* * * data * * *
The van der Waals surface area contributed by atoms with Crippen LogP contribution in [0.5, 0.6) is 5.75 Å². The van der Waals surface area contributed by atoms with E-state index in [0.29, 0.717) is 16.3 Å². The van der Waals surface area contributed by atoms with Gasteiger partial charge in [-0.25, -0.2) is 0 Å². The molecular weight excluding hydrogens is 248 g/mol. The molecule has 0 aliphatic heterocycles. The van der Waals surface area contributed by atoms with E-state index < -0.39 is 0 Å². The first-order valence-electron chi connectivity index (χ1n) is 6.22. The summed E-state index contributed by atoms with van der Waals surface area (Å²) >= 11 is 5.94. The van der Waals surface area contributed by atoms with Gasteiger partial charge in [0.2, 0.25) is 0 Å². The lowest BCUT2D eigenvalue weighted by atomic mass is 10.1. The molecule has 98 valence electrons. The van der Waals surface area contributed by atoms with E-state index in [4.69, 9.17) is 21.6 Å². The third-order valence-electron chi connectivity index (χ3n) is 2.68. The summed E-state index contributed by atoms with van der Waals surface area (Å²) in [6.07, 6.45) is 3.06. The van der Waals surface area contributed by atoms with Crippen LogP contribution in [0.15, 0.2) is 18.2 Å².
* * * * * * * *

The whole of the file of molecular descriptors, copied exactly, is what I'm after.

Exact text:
The van der Waals surface area contributed by atoms with Crippen LogP contribution in [0.5, 0.6) is 5.75 Å². The van der Waals surface area contributed by atoms with E-state index in [0.29, 0.717) is 16.3 Å². The van der Waals surface area contributed by atoms with Gasteiger partial charge in [-0.25, -0.2) is 0 Å². The molecular weight excluding hydrogens is 248 g/mol. The molecule has 0 aliphatic heterocycles. The van der Waals surface area contributed by atoms with E-state index < -0.39 is 0 Å². The first-order valence-electron chi connectivity index (χ1n) is 6.22. The summed E-state index contributed by atoms with van der Waals surface area (Å²) >= 11 is 5.94. The van der Waals surface area contributed by atoms with Gasteiger partial charge in [0.2, 0.25) is 0 Å². The lowest BCUT2D eigenvalue weighted by atomic mass is 10.1. The molecule has 98 valence electrons. The van der Waals surface area contributed by atoms with E-state index in [4.69, 9.17) is 21.6 Å². The third-order valence-electron chi connectivity index (χ3n) is 2.68. The summed E-state index contributed by atoms with van der Waals surface area (Å²) in [6.07, 6.45) is 3.06. The van der Waals surface area contributed by atoms with Crippen LogP contribution in [0.15, 0.2) is 18.2 Å².